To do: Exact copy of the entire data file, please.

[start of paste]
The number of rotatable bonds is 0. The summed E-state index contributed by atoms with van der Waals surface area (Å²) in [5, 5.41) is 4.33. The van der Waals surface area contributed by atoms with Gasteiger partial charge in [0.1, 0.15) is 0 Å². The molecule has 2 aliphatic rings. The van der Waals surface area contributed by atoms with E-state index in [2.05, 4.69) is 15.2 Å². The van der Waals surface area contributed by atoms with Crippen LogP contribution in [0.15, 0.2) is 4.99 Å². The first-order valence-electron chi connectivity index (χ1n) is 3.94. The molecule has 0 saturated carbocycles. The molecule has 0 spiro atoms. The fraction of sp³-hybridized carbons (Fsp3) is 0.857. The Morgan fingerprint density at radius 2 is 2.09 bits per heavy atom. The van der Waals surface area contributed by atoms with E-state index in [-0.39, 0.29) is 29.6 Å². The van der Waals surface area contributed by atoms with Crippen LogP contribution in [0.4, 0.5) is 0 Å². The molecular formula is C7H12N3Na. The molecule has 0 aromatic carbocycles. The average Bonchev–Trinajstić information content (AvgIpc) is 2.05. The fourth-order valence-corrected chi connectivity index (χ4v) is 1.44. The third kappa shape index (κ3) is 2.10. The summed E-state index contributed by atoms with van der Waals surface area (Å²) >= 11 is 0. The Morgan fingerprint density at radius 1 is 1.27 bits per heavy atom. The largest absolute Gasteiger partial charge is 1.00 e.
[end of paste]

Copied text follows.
The number of rotatable bonds is 0. The summed E-state index contributed by atoms with van der Waals surface area (Å²) in [5, 5.41) is 4.33. The van der Waals surface area contributed by atoms with Gasteiger partial charge in [0.1, 0.15) is 0 Å². The molecule has 2 aliphatic rings. The van der Waals surface area contributed by atoms with E-state index in [2.05, 4.69) is 15.2 Å². The van der Waals surface area contributed by atoms with Crippen LogP contribution in [0.15, 0.2) is 4.99 Å². The first-order valence-electron chi connectivity index (χ1n) is 3.94. The molecule has 0 saturated carbocycles. The molecule has 0 spiro atoms. The fraction of sp³-hybridized carbons (Fsp3) is 0.857. The Morgan fingerprint density at radius 2 is 2.09 bits per heavy atom. The van der Waals surface area contributed by atoms with E-state index in [-0.39, 0.29) is 29.6 Å². The van der Waals surface area contributed by atoms with Crippen LogP contribution in [0.4, 0.5) is 0 Å². The molecular formula is C7H12N3Na. The molecule has 0 aromatic carbocycles. The average Bonchev–Trinajstić information content (AvgIpc) is 2.05. The fourth-order valence-corrected chi connectivity index (χ4v) is 1.44. The third kappa shape index (κ3) is 2.10. The summed E-state index contributed by atoms with van der Waals surface area (Å²) >= 11 is 0. The Morgan fingerprint density at radius 1 is 1.27 bits per heavy atom. The largest absolute Gasteiger partial charge is 1.00 e.